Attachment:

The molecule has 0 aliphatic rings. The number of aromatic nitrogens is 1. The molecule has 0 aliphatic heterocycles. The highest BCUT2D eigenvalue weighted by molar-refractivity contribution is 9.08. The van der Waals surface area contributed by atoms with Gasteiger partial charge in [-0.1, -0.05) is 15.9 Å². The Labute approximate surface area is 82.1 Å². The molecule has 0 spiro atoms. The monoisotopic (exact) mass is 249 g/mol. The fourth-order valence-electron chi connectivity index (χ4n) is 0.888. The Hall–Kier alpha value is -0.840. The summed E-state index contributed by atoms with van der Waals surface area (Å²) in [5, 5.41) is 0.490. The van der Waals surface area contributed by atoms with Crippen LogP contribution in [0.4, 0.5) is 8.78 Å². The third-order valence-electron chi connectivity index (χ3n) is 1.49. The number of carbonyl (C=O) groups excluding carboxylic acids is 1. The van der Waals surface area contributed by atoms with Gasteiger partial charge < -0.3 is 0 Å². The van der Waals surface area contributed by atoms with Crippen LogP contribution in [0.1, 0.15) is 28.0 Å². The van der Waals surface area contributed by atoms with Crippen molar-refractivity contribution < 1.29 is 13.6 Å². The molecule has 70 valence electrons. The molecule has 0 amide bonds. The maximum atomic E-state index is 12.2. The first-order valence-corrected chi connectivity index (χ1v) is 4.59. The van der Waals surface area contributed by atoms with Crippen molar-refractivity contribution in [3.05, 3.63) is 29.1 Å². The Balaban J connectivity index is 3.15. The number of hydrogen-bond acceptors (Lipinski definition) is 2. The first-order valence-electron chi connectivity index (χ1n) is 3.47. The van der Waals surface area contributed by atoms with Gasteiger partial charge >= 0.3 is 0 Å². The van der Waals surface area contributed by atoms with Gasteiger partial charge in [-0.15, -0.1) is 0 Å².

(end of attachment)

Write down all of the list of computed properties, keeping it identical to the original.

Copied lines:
The molecule has 0 aliphatic rings. The number of aromatic nitrogens is 1. The molecule has 0 aliphatic heterocycles. The highest BCUT2D eigenvalue weighted by molar-refractivity contribution is 9.08. The van der Waals surface area contributed by atoms with Gasteiger partial charge in [-0.1, -0.05) is 15.9 Å². The Labute approximate surface area is 82.1 Å². The molecule has 0 spiro atoms. The monoisotopic (exact) mass is 249 g/mol. The fourth-order valence-electron chi connectivity index (χ4n) is 0.888. The Hall–Kier alpha value is -0.840. The summed E-state index contributed by atoms with van der Waals surface area (Å²) in [5, 5.41) is 0.490. The van der Waals surface area contributed by atoms with Crippen LogP contribution in [0.4, 0.5) is 8.78 Å². The third-order valence-electron chi connectivity index (χ3n) is 1.49. The number of carbonyl (C=O) groups excluding carboxylic acids is 1. The van der Waals surface area contributed by atoms with Gasteiger partial charge < -0.3 is 0 Å². The van der Waals surface area contributed by atoms with Crippen LogP contribution in [0.1, 0.15) is 28.0 Å². The van der Waals surface area contributed by atoms with Crippen molar-refractivity contribution < 1.29 is 13.6 Å². The molecule has 70 valence electrons. The molecule has 0 amide bonds. The maximum atomic E-state index is 12.2. The first-order valence-corrected chi connectivity index (χ1v) is 4.59. The van der Waals surface area contributed by atoms with Crippen molar-refractivity contribution in [3.05, 3.63) is 29.1 Å². The Balaban J connectivity index is 3.15. The number of hydrogen-bond acceptors (Lipinski definition) is 2. The first-order valence-electron chi connectivity index (χ1n) is 3.47. The van der Waals surface area contributed by atoms with Gasteiger partial charge >= 0.3 is 0 Å². The van der Waals surface area contributed by atoms with Gasteiger partial charge in [-0.15, -0.1) is 0 Å².